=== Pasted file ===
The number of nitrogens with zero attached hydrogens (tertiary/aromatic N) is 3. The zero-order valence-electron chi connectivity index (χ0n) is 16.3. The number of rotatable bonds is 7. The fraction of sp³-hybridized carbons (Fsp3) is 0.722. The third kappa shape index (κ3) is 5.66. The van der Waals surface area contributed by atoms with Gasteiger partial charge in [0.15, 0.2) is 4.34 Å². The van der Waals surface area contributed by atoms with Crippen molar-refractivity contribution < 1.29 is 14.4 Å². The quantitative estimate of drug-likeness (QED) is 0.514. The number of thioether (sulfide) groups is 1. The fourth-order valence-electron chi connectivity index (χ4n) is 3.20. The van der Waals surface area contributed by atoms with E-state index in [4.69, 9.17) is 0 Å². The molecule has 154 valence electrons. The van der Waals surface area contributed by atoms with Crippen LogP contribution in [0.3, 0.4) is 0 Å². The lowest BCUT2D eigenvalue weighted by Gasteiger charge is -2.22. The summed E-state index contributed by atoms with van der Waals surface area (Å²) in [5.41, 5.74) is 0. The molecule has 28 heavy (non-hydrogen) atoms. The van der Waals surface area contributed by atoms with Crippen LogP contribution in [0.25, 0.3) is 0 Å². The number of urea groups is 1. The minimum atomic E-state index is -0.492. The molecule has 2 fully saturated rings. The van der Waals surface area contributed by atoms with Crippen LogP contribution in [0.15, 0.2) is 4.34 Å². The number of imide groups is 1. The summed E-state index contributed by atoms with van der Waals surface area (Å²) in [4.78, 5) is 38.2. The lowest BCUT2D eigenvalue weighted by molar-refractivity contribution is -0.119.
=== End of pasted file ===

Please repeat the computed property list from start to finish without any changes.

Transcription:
The number of nitrogens with zero attached hydrogens (tertiary/aromatic N) is 3. The zero-order valence-electron chi connectivity index (χ0n) is 16.3. The number of rotatable bonds is 7. The fraction of sp³-hybridized carbons (Fsp3) is 0.722. The third kappa shape index (κ3) is 5.66. The van der Waals surface area contributed by atoms with Gasteiger partial charge in [0.15, 0.2) is 4.34 Å². The van der Waals surface area contributed by atoms with Crippen molar-refractivity contribution < 1.29 is 14.4 Å². The quantitative estimate of drug-likeness (QED) is 0.514. The number of thioether (sulfide) groups is 1. The fourth-order valence-electron chi connectivity index (χ4n) is 3.20. The van der Waals surface area contributed by atoms with E-state index in [4.69, 9.17) is 0 Å². The molecule has 154 valence electrons. The van der Waals surface area contributed by atoms with Crippen LogP contribution in [0.3, 0.4) is 0 Å². The lowest BCUT2D eigenvalue weighted by Gasteiger charge is -2.22. The summed E-state index contributed by atoms with van der Waals surface area (Å²) in [5.41, 5.74) is 0. The molecule has 28 heavy (non-hydrogen) atoms. The van der Waals surface area contributed by atoms with Crippen LogP contribution in [0.25, 0.3) is 0 Å². The number of urea groups is 1. The minimum atomic E-state index is -0.492. The molecule has 2 fully saturated rings. The van der Waals surface area contributed by atoms with Crippen LogP contribution in [0.15, 0.2) is 4.34 Å². The number of imide groups is 1. The summed E-state index contributed by atoms with van der Waals surface area (Å²) in [4.78, 5) is 38.2. The lowest BCUT2D eigenvalue weighted by molar-refractivity contribution is -0.119.